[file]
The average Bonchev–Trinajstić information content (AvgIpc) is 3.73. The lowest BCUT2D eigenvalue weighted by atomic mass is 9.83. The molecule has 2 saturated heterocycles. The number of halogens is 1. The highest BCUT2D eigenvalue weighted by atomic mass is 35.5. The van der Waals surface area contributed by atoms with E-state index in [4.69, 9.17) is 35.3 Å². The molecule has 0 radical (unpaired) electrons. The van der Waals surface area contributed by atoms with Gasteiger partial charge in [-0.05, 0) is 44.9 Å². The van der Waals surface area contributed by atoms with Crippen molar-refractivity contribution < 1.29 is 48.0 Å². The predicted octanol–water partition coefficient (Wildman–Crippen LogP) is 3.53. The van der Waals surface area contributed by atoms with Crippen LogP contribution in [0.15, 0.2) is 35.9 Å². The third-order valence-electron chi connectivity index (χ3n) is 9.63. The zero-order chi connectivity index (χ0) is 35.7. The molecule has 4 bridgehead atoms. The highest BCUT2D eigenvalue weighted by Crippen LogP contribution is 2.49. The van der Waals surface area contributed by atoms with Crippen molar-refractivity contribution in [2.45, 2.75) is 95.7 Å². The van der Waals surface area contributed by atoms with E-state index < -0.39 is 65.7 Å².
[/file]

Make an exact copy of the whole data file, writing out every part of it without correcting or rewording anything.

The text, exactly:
The average Bonchev–Trinajstić information content (AvgIpc) is 3.73. The lowest BCUT2D eigenvalue weighted by atomic mass is 9.83. The molecule has 2 saturated heterocycles. The number of halogens is 1. The highest BCUT2D eigenvalue weighted by atomic mass is 35.5. The van der Waals surface area contributed by atoms with E-state index in [4.69, 9.17) is 35.3 Å². The molecule has 0 radical (unpaired) electrons. The van der Waals surface area contributed by atoms with Gasteiger partial charge in [-0.05, 0) is 44.9 Å². The van der Waals surface area contributed by atoms with Crippen molar-refractivity contribution < 1.29 is 48.0 Å². The predicted octanol–water partition coefficient (Wildman–Crippen LogP) is 3.53. The van der Waals surface area contributed by atoms with Crippen LogP contribution in [0.15, 0.2) is 35.9 Å². The third-order valence-electron chi connectivity index (χ3n) is 9.63. The zero-order chi connectivity index (χ0) is 35.7. The molecule has 4 bridgehead atoms. The highest BCUT2D eigenvalue weighted by Crippen LogP contribution is 2.49. The van der Waals surface area contributed by atoms with Crippen molar-refractivity contribution in [2.45, 2.75) is 95.7 Å². The van der Waals surface area contributed by atoms with E-state index < -0.39 is 65.7 Å².